The federal antitrust authorities review a large number of hospital transactions each year, but they rarely challenge them. Two key takeaways of the above chart are:
- If your deal is contested by the authorities, in their view it violates competition laws, and that stance is not taken lightly or adopted frequently.
- Most deals will clear the Federal Trade Commission’s hurdle, so the hospital industry landscape will be largely determined by what hospital boards choose to do.
Mergers continue to close at a steady pace, notwithstanding the lack of quantitative, large-sample evidence of quality improvements and cost reductions from hospital mergers. The one result that continues to emerge from research studies is that mergers and market concentration tend to result in higher prices.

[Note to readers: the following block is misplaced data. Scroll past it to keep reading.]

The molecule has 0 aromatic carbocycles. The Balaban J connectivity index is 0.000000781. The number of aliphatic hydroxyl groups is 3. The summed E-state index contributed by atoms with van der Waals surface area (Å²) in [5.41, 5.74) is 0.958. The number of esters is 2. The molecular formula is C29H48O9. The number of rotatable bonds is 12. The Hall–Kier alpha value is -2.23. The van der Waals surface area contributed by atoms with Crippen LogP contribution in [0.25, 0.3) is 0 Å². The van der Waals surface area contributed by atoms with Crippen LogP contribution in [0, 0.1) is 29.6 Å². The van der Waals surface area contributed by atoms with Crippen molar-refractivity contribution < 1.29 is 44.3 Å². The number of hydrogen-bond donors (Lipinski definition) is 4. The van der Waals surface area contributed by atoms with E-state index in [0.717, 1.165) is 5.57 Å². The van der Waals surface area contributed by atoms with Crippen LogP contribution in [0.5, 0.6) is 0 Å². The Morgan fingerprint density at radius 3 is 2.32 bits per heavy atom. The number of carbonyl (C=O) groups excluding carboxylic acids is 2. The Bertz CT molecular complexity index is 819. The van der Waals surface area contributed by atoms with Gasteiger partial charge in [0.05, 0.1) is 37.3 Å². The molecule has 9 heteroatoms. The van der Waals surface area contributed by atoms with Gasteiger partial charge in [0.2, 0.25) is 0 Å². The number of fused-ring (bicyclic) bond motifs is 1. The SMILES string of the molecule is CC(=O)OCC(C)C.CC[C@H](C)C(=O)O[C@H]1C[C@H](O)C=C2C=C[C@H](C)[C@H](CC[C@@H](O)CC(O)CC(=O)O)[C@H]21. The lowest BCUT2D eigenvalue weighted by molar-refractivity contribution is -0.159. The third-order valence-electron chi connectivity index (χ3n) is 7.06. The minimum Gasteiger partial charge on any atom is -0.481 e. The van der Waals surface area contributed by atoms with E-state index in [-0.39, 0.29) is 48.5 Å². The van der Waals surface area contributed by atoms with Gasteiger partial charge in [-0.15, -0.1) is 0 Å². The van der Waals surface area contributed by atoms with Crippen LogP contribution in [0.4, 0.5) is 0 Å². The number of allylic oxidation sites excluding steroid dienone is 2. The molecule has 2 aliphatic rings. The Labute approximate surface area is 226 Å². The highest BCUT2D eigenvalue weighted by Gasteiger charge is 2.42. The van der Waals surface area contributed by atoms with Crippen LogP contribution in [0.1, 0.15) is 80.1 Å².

It’s important to appreciate that every merger is different, and some may well generate benefits that will be passed on to consumers. But boards shouldn’t assume that if the FTC fails to object, their merger is likely to fall in this category. Authorities place “guardrails” on the merger highway, but they don’t set the speed or direction of merging parties.
This post originally appeared in NEJM Catalyst on March 4, 2016.